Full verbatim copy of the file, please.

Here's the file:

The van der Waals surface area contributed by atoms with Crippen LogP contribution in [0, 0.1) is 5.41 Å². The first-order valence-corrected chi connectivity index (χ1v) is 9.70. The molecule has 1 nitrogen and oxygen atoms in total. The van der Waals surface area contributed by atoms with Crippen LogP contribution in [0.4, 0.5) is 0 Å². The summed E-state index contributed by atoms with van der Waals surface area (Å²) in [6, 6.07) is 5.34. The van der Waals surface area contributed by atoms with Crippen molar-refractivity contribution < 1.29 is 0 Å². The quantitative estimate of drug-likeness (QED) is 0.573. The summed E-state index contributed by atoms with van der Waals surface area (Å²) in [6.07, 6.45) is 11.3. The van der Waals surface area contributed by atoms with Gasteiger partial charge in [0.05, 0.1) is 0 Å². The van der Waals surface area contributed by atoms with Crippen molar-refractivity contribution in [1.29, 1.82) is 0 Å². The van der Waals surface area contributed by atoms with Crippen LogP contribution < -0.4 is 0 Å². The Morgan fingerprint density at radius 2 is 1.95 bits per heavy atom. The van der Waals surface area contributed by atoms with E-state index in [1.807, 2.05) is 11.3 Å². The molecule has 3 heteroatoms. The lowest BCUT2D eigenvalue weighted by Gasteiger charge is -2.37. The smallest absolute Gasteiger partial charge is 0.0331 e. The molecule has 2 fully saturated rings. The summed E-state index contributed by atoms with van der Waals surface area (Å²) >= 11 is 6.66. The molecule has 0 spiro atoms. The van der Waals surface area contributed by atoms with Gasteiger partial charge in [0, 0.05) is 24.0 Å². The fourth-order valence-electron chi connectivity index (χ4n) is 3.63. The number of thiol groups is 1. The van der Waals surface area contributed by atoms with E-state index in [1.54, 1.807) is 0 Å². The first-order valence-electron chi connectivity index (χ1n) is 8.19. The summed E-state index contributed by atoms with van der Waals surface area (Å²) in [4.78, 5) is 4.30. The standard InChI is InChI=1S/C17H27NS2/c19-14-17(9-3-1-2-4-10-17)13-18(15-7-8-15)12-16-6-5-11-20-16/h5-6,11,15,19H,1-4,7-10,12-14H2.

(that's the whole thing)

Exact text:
The van der Waals surface area contributed by atoms with Crippen LogP contribution in [0, 0.1) is 5.41 Å². The first-order valence-corrected chi connectivity index (χ1v) is 9.70. The molecule has 1 nitrogen and oxygen atoms in total. The van der Waals surface area contributed by atoms with Crippen LogP contribution in [0.4, 0.5) is 0 Å². The summed E-state index contributed by atoms with van der Waals surface area (Å²) in [6, 6.07) is 5.34. The van der Waals surface area contributed by atoms with Crippen molar-refractivity contribution < 1.29 is 0 Å². The quantitative estimate of drug-likeness (QED) is 0.573. The summed E-state index contributed by atoms with van der Waals surface area (Å²) in [6.07, 6.45) is 11.3. The van der Waals surface area contributed by atoms with Gasteiger partial charge in [0.05, 0.1) is 0 Å². The van der Waals surface area contributed by atoms with Crippen molar-refractivity contribution in [1.29, 1.82) is 0 Å². The van der Waals surface area contributed by atoms with Crippen LogP contribution < -0.4 is 0 Å². The Morgan fingerprint density at radius 2 is 1.95 bits per heavy atom. The van der Waals surface area contributed by atoms with E-state index in [1.807, 2.05) is 11.3 Å². The molecule has 3 heteroatoms. The lowest BCUT2D eigenvalue weighted by Gasteiger charge is -2.37. The smallest absolute Gasteiger partial charge is 0.0331 e. The molecule has 2 fully saturated rings. The summed E-state index contributed by atoms with van der Waals surface area (Å²) >= 11 is 6.66. The molecule has 0 spiro atoms. The van der Waals surface area contributed by atoms with Gasteiger partial charge in [0, 0.05) is 24.0 Å². The fourth-order valence-electron chi connectivity index (χ4n) is 3.63. The number of thiol groups is 1. The van der Waals surface area contributed by atoms with E-state index in [1.54, 1.807) is 0 Å². The first-order valence-electron chi connectivity index (χ1n) is 8.19. The summed E-state index contributed by atoms with van der Waals surface area (Å²) in [4.78, 5) is 4.30. The standard InChI is InChI=1S/C17H27NS2/c19-14-17(9-3-1-2-4-10-17)13-18(15-7-8-15)12-16-6-5-11-20-16/h5-6,11,15,19H,1-4,7-10,12-14H2.